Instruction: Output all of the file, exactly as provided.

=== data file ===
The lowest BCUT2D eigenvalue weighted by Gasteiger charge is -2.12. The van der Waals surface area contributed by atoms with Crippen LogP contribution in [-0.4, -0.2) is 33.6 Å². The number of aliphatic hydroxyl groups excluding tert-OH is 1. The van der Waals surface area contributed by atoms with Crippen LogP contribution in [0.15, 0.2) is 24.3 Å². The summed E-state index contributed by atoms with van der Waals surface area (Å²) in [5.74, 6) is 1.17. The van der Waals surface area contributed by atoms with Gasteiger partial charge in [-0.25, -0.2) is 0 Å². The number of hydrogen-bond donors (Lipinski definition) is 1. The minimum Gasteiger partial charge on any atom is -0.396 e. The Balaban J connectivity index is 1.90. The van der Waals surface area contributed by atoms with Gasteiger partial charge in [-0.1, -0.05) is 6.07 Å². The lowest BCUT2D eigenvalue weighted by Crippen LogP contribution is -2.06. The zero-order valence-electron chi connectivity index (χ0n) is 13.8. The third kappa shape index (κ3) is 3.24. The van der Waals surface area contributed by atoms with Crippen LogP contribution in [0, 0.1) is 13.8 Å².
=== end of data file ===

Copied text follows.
The lowest BCUT2D eigenvalue weighted by Gasteiger charge is -2.12. The van der Waals surface area contributed by atoms with Crippen LogP contribution in [-0.4, -0.2) is 33.6 Å². The number of aliphatic hydroxyl groups excluding tert-OH is 1. The van der Waals surface area contributed by atoms with Crippen LogP contribution in [0.15, 0.2) is 24.3 Å². The summed E-state index contributed by atoms with van der Waals surface area (Å²) in [5.74, 6) is 1.17. The van der Waals surface area contributed by atoms with Gasteiger partial charge in [-0.25, -0.2) is 0 Å². The number of hydrogen-bond donors (Lipinski definition) is 1. The minimum Gasteiger partial charge on any atom is -0.396 e. The Balaban J connectivity index is 1.90. The van der Waals surface area contributed by atoms with Gasteiger partial charge in [-0.1, -0.05) is 6.07 Å². The lowest BCUT2D eigenvalue weighted by Crippen LogP contribution is -2.06. The zero-order valence-electron chi connectivity index (χ0n) is 13.8. The third kappa shape index (κ3) is 3.24. The van der Waals surface area contributed by atoms with Crippen LogP contribution in [0, 0.1) is 13.8 Å².